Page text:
As a widow – and a wealthy one at that – Katherine was finally independent for the fist time in her life. Her fortune and her close relationship with the Tudors ensured that she didn’t lose social standing after her husband’s death, though her own personality did at times make her controversial figure. Katherine was forceful in her opinions, occasionally high-handed and outspoken. Indeed, there is a letter from Katherine to William Cecil preserved in which she begs his forgiveness for her “foolish choler” and “brawling,” while at another time a bishop once preached a sermon to her at Grimsthrope arguing that women “should keep their tongues in better order.” At one point when Charles was still alive, the couple hosted a dinner party in which Charles said each lady present should choose the man she loved most save her husband to escort her to the table and Katherine chose Bishop Stephen Gardiner, saying that since she could not choose the man she loved most she would choose the man she loved worst. For that matter, she named one of her dogs “Gardiner.”
Alone at court, she befriended influential men who championed the reformed faith, including Edward Seymour, Earl of Hertford (Queen Jane’s brother) and John Dudley (the future Duke of Northumberland). She also maintained her own separate friendship with King Henry, which has given rise to the hypothesis that when Katherine Parr came close to downfall in 1546 the Dowager Duchess of Suffolk was in the corner of his mind to become his seventh wife. This is debatable, though not out of the realm of possibility. Indeed, one of Katherine’s own biographers David Baldwin argues it’s possible the two were lovers as early as the late 1530s and again in the 1540s, Charles turning a blind eye as a career courtier.
This last part I find less believable, but that is based more on what we know of Henry’s character as opposed to the Brandons. Henry did take a mistress in the years between Jane Seymour’s death and his marriage to Anne of Cleves, but Katherine’s name is never put forth as a second candidate. Similarly, in the early 1540s he was married to Katherine Howard with whom he was seemingly, albeit briefly, happy. As for whether he took lovers during his marriage to Katherine Parr, it’s worth pointing out Henry was a [psychopathic] romantic and not overly prone to infidelity. Where Katherine may well have come into the narrative are in the last years of his life when it became clear Katherine Parr wouldn’t produce a second son and “spare.” Katherine Willoughby, on the other hand, was attractive, younger and already the mother of two sons, her fertility proven.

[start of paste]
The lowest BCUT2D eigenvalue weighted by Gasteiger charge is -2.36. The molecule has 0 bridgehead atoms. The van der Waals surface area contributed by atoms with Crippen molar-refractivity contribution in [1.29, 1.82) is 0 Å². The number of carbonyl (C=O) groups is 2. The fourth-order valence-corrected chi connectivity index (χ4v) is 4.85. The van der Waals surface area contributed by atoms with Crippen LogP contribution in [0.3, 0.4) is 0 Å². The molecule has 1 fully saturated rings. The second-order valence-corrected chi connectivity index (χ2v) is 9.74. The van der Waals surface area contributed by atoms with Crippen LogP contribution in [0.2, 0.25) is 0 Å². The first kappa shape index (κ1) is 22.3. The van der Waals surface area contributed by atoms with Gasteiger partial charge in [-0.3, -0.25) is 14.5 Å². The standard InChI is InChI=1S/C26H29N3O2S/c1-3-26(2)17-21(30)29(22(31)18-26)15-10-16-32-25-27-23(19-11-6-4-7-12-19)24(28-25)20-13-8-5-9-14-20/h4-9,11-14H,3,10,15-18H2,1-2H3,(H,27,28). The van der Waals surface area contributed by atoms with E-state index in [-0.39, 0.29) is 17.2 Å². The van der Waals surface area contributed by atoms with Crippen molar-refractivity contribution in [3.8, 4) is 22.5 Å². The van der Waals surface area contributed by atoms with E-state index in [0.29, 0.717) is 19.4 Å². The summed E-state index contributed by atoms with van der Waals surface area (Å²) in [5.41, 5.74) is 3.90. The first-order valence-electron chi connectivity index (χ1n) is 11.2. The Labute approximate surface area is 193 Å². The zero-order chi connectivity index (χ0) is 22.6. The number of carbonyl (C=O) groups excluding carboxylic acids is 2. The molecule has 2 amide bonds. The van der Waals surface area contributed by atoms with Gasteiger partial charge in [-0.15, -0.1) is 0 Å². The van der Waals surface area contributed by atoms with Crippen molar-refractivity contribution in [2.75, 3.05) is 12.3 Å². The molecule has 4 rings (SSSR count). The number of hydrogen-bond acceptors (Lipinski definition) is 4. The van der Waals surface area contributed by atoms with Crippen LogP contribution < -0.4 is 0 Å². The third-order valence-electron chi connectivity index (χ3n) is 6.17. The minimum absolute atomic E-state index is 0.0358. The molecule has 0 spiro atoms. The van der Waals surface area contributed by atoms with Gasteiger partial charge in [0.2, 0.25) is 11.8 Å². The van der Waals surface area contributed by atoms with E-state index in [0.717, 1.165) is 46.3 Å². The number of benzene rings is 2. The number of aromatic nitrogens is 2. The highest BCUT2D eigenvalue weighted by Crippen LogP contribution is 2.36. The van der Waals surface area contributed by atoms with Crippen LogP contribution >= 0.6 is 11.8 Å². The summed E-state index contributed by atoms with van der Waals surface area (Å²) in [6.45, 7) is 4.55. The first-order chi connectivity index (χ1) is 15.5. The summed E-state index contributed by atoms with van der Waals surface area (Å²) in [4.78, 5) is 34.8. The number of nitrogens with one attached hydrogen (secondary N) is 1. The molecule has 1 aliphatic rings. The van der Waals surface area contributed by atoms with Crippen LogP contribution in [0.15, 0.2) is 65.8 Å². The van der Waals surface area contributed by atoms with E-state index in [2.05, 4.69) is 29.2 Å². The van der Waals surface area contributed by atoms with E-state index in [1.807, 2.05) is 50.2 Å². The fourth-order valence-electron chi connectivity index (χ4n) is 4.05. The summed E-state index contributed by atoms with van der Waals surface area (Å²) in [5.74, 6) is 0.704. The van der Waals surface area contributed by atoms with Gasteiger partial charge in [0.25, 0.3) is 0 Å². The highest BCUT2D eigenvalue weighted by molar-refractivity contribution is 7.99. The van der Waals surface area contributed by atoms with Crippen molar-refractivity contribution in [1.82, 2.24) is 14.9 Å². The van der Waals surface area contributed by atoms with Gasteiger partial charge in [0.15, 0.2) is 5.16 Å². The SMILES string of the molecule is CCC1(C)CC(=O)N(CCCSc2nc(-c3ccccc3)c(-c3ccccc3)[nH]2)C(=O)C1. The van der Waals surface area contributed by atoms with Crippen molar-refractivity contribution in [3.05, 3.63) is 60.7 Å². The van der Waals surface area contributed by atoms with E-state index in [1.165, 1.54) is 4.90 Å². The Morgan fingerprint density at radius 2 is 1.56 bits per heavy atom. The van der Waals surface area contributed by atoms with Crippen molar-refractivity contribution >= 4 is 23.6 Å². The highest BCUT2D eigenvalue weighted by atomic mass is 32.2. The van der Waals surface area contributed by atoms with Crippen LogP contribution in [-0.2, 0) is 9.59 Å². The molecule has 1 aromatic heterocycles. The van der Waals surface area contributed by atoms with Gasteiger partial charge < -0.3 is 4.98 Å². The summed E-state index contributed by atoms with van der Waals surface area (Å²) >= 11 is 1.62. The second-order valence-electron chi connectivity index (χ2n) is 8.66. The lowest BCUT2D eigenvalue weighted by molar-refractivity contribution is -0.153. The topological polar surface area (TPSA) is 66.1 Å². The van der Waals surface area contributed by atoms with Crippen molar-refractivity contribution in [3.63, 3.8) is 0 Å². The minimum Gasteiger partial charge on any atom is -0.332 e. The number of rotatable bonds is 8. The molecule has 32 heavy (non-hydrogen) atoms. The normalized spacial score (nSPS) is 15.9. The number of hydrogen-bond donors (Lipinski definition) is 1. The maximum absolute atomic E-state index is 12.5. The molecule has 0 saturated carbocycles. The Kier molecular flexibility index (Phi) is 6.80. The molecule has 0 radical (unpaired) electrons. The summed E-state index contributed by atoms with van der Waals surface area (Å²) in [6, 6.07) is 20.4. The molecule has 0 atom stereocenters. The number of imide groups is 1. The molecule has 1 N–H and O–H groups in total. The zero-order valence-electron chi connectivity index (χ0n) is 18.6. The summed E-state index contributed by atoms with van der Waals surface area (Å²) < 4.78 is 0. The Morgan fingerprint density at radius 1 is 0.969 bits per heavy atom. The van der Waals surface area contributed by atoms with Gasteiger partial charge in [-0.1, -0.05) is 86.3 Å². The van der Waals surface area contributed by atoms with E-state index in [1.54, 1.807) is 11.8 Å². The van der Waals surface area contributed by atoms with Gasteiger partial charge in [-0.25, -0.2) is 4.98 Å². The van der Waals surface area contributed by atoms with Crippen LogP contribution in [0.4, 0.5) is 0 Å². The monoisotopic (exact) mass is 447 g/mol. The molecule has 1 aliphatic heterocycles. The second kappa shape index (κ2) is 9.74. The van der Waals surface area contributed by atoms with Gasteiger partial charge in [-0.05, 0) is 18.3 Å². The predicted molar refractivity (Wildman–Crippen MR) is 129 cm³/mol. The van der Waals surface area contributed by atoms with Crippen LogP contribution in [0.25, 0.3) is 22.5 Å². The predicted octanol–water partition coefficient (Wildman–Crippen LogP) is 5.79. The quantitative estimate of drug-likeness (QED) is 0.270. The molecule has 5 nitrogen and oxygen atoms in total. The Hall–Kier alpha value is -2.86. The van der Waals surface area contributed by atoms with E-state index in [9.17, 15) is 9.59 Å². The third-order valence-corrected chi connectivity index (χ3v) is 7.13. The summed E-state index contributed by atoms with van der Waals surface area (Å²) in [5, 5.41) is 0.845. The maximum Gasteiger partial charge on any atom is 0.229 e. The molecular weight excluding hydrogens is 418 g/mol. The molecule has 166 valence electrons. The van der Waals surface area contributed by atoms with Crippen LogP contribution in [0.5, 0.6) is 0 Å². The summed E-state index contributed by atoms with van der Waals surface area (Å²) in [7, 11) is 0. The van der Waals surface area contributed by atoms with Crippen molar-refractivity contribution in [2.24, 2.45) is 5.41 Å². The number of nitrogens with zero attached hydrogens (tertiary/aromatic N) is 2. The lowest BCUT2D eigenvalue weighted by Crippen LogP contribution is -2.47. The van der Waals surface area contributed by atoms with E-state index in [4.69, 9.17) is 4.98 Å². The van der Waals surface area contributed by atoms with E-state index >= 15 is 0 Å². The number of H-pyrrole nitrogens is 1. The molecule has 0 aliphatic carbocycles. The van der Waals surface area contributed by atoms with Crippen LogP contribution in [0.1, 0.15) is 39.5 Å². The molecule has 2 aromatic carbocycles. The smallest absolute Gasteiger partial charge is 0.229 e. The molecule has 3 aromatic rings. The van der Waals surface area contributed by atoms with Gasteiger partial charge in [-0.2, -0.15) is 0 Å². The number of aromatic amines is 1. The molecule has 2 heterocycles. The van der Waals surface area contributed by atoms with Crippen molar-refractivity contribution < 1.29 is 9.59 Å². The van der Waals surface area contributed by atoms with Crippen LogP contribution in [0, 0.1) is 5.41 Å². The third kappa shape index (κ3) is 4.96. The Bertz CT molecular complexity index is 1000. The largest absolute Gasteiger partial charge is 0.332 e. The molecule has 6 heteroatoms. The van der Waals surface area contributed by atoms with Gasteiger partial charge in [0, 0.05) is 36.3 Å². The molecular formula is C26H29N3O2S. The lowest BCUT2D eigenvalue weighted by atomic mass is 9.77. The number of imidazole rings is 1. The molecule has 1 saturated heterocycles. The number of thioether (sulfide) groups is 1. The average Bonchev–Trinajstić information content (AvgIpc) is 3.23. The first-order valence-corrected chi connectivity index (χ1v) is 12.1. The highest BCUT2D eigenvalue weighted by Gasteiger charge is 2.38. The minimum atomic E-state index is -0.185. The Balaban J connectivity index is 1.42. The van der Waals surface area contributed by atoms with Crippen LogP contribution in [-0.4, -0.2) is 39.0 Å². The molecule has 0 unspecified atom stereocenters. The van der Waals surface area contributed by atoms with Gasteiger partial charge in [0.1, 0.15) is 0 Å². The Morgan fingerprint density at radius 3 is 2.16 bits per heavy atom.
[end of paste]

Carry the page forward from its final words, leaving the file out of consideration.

As Baldwin writes:
“The question we must try to answer, of course, is of just how close Katherine Willoughby came to becoming King Henry’s seventh wife and queen. The evidence is slight and tantalising inconclusive, but there can be no doubt that she was on familiar terms with him and that the possibility of marrying her did enter his calculations. But perhaps, in the end, even Henry had to face the reality that he would have no more children – by his present wife or any other – and what had begun as a serious proposition became a game in which he toyed with some of his leading subjects’ emotions. The reality is that he would have found Katherine’s forceful Protestantism as disconcerting as Queen Katherine’s if he had allowed her to take Katherine’s position, and it made no sense to exchange one virago for another. The feistiness he admired in her as a subject could have made her less appealing as a wife.”
Indeed, that’s a theme we’ve discuss in the past here.
In the end, Henry remained married to Katherine Parr until his death in January 1547, and Katherine Willoughby was present at his funeral a few weeks later. She stayed on for Edward VI’s coronation on February 20 and then returned home to Grimsthorpe to be with her sons. It was from here that she learned of Katherine Parr’s illicit marriage to Edward Seymour’s younger brother, Thomas, which would have some impact on the young duchess. When Katherine Parr died in September 1548, she had just given birth to her only child, a daughter christened Mary. Thomas was arrested a few months later thanks to a falling out with his brother and an inappropriate relationship with Anne Boleyn’s daughter, Princess Elizabeth, and was himself executed in March 1549.